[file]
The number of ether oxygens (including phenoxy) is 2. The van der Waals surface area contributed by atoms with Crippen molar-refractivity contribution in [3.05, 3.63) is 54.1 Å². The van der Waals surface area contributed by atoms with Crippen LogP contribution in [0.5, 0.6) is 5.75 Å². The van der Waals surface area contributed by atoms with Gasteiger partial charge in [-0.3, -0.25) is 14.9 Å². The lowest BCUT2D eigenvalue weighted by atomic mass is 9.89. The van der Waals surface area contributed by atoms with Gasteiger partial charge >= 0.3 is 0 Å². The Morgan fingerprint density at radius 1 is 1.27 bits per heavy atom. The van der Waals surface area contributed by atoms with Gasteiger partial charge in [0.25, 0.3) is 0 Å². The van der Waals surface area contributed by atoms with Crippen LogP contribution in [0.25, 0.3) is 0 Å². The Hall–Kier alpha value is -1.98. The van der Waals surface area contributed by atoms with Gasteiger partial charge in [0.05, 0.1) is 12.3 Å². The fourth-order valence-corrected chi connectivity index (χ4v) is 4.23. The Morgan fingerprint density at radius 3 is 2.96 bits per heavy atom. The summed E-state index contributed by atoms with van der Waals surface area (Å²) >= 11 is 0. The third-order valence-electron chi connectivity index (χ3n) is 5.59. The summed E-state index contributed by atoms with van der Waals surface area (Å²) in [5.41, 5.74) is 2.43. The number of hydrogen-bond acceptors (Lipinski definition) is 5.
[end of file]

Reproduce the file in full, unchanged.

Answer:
The number of ether oxygens (including phenoxy) is 2. The van der Waals surface area contributed by atoms with Crippen molar-refractivity contribution in [3.05, 3.63) is 54.1 Å². The van der Waals surface area contributed by atoms with Crippen LogP contribution in [0.5, 0.6) is 5.75 Å². The van der Waals surface area contributed by atoms with Gasteiger partial charge in [-0.3, -0.25) is 14.9 Å². The lowest BCUT2D eigenvalue weighted by atomic mass is 9.89. The van der Waals surface area contributed by atoms with Gasteiger partial charge >= 0.3 is 0 Å². The Morgan fingerprint density at radius 1 is 1.27 bits per heavy atom. The van der Waals surface area contributed by atoms with Gasteiger partial charge in [0.25, 0.3) is 0 Å². The van der Waals surface area contributed by atoms with Crippen LogP contribution in [0.25, 0.3) is 0 Å². The Hall–Kier alpha value is -1.98. The van der Waals surface area contributed by atoms with Gasteiger partial charge in [0.05, 0.1) is 12.3 Å². The fourth-order valence-corrected chi connectivity index (χ4v) is 4.23. The Morgan fingerprint density at radius 3 is 2.96 bits per heavy atom. The summed E-state index contributed by atoms with van der Waals surface area (Å²) >= 11 is 0. The third-order valence-electron chi connectivity index (χ3n) is 5.59. The summed E-state index contributed by atoms with van der Waals surface area (Å²) in [5.41, 5.74) is 2.43. The number of hydrogen-bond acceptors (Lipinski definition) is 5.